|Authors: ||D. Virchow, C. Husmann, J.D.H. Keatinge|
|Keywords: ||horticulture, malnutrition, micronutrient deficiencies, socioeconomic development, empowering women|
The “triple burden” of hunger, overconsumption, and micronutrient deficiency is steadily worsening in both low-income and high-income countries and among different population groups within countries, causing high social and economic costs.
Fruits and vegetables can contribute to the improvement of this situation as they are the most important sources of micronutrients, fiber, vitamins and minerals essential for a balanced and healthy diet.
Horticulture can contribute to development by creating new on- and off-farm employment opportunities, as horticultural production and processing is more labor intensive than staple crop production.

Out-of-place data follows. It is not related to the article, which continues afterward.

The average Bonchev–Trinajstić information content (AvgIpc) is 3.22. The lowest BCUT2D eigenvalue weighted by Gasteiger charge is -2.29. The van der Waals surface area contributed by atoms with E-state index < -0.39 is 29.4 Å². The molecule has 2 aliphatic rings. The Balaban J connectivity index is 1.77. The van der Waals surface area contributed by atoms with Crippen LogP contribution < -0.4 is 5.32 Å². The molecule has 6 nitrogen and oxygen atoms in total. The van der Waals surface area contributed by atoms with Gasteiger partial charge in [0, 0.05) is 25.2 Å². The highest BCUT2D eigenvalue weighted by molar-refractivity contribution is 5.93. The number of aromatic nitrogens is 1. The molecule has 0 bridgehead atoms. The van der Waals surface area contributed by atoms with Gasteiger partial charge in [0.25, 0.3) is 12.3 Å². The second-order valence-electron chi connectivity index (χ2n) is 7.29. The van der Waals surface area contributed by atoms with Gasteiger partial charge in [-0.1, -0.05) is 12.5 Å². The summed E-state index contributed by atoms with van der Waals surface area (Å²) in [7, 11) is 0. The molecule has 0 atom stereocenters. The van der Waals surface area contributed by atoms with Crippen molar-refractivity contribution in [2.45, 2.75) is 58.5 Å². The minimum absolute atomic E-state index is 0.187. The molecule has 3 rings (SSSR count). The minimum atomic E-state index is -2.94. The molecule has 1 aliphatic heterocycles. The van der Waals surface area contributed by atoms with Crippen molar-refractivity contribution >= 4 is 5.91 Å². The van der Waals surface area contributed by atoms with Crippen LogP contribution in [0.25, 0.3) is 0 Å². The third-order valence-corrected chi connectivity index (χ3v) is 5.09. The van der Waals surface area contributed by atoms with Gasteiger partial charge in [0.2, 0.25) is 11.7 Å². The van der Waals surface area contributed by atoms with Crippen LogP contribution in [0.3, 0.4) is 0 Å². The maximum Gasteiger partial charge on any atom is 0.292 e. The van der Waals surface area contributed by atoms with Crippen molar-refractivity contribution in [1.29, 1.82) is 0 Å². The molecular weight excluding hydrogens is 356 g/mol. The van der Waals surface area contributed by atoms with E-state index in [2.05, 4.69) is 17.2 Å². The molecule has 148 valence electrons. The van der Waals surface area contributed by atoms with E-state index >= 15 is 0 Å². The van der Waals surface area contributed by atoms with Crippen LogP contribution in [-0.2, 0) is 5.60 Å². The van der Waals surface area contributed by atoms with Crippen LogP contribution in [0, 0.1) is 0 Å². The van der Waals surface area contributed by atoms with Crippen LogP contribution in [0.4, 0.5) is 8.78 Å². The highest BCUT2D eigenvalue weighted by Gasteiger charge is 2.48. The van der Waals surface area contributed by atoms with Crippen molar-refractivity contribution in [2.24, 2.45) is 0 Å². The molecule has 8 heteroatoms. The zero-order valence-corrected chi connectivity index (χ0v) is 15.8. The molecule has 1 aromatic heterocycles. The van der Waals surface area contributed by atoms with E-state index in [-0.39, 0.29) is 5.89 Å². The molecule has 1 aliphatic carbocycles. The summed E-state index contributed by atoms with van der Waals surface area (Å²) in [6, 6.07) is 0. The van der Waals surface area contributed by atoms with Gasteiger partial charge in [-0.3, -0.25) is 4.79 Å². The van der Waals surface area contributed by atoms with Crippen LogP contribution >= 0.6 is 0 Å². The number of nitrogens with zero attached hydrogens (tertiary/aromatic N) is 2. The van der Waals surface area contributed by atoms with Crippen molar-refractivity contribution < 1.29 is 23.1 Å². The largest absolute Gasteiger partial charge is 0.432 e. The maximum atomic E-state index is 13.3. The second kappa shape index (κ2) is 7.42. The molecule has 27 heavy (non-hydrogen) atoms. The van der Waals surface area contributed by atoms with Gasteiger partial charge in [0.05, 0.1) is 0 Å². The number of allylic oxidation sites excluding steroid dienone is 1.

Pre- and postharvest activities such as processing, washing, packing and labeling are often done by women, the landless, and other marginalized people who have few other job opportunities.
Horticultural production enables farmers to access new domestic and international markets.
Moreover, horticulture is usually more profitable than staple crop production, especially in situations where labor is abundant and land is scarce.
Thus, horticulture creates wealth through different channels and offers a promising opportunity to contribute to the reduction of poverty and the global challenge of addressing both hunger and obesity.
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